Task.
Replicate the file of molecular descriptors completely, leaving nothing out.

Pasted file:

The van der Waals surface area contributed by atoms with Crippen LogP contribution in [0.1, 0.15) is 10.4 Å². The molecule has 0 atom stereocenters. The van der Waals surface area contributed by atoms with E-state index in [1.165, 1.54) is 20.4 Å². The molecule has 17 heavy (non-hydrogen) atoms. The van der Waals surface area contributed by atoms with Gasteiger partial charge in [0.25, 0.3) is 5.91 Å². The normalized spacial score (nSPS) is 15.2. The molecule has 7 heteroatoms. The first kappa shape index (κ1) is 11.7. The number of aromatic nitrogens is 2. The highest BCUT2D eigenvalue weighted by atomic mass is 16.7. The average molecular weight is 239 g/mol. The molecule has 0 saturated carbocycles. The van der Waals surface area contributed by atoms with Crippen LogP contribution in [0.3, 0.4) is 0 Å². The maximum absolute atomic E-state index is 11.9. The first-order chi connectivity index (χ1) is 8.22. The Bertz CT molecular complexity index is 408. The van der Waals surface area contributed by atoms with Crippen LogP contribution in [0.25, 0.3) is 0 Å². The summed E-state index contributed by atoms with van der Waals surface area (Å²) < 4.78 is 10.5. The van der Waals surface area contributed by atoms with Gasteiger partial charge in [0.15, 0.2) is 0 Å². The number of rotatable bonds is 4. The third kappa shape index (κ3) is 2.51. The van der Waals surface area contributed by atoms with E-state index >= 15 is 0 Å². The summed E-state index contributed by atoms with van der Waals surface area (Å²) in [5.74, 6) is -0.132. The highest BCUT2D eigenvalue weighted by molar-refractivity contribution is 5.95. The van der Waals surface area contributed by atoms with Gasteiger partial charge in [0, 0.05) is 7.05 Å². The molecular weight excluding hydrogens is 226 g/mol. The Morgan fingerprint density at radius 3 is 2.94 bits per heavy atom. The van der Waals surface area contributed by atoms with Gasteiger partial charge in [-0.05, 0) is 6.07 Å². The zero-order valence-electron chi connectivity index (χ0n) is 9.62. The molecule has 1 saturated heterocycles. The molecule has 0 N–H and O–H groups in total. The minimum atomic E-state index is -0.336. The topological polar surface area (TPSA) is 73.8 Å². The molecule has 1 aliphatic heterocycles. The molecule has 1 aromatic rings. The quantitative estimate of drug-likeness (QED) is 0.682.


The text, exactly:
The van der Waals surface area contributed by atoms with Crippen LogP contribution in [0.1, 0.15) is 10.4 Å². The molecule has 0 atom stereocenters. The van der Waals surface area contributed by atoms with E-state index in [1.165, 1.54) is 20.4 Å². The molecule has 17 heavy (non-hydrogen) atoms. The van der Waals surface area contributed by atoms with Gasteiger partial charge in [0.25, 0.3) is 5.91 Å². The normalized spacial score (nSPS) is 15.2. The molecule has 7 heteroatoms. The first kappa shape index (κ1) is 11.7. The number of aromatic nitrogens is 2. The highest BCUT2D eigenvalue weighted by atomic mass is 16.7. The average molecular weight is 239 g/mol. The molecule has 0 saturated carbocycles. The van der Waals surface area contributed by atoms with Crippen LogP contribution in [0.3, 0.4) is 0 Å². The maximum absolute atomic E-state index is 11.9. The first-order chi connectivity index (χ1) is 8.22. The Bertz CT molecular complexity index is 408. The van der Waals surface area contributed by atoms with Crippen LogP contribution in [0.25, 0.3) is 0 Å². The summed E-state index contributed by atoms with van der Waals surface area (Å²) < 4.78 is 10.5. The van der Waals surface area contributed by atoms with Gasteiger partial charge in [0.15, 0.2) is 0 Å². The number of rotatable bonds is 4. The third kappa shape index (κ3) is 2.51. The van der Waals surface area contributed by atoms with E-state index >= 15 is 0 Å². The summed E-state index contributed by atoms with van der Waals surface area (Å²) in [5.74, 6) is -0.132. The highest BCUT2D eigenvalue weighted by molar-refractivity contribution is 5.95. The van der Waals surface area contributed by atoms with Gasteiger partial charge in [0, 0.05) is 7.05 Å². The molecular weight excluding hydrogens is 226 g/mol. The Morgan fingerprint density at radius 3 is 2.94 bits per heavy atom. The van der Waals surface area contributed by atoms with Gasteiger partial charge in [-0.05, 0) is 6.07 Å². The zero-order valence-electron chi connectivity index (χ0n) is 9.62. The molecule has 1 saturated heterocycles. The molecule has 0 N–H and O–H groups in total. The minimum atomic E-state index is -0.336. The topological polar surface area (TPSA) is 73.8 Å². The molecule has 1 aliphatic heterocycles. The molecule has 1 aromatic rings. The quantitative estimate of drug-likeness (QED) is 0.682.